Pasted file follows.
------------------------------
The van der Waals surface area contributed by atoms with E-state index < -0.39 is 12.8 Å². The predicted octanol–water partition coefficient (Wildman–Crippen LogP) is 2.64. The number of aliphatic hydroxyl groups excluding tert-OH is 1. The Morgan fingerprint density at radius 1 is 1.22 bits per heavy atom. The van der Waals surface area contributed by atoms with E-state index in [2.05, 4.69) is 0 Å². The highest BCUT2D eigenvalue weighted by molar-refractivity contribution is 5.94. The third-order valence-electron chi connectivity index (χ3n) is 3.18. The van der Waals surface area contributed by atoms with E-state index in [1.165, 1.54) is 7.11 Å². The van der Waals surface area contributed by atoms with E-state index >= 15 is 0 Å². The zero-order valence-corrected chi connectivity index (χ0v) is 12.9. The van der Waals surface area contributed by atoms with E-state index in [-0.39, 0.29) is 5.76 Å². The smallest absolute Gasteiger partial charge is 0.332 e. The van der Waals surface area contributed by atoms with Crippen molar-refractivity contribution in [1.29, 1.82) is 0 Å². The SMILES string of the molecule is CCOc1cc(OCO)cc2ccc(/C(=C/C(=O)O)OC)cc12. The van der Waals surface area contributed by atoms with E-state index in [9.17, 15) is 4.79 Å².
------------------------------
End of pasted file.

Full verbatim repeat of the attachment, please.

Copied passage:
The van der Waals surface area contributed by atoms with E-state index < -0.39 is 12.8 Å². The predicted octanol–water partition coefficient (Wildman–Crippen LogP) is 2.64. The number of aliphatic hydroxyl groups excluding tert-OH is 1. The Morgan fingerprint density at radius 1 is 1.22 bits per heavy atom. The van der Waals surface area contributed by atoms with E-state index in [2.05, 4.69) is 0 Å². The highest BCUT2D eigenvalue weighted by molar-refractivity contribution is 5.94. The third-order valence-electron chi connectivity index (χ3n) is 3.18. The van der Waals surface area contributed by atoms with E-state index in [1.165, 1.54) is 7.11 Å². The van der Waals surface area contributed by atoms with E-state index >= 15 is 0 Å². The zero-order valence-corrected chi connectivity index (χ0v) is 12.9. The van der Waals surface area contributed by atoms with E-state index in [-0.39, 0.29) is 5.76 Å². The smallest absolute Gasteiger partial charge is 0.332 e. The van der Waals surface area contributed by atoms with Crippen molar-refractivity contribution in [1.29, 1.82) is 0 Å². The SMILES string of the molecule is CCOc1cc(OCO)cc2ccc(/C(=C/C(=O)O)OC)cc12. The van der Waals surface area contributed by atoms with E-state index in [9.17, 15) is 4.79 Å².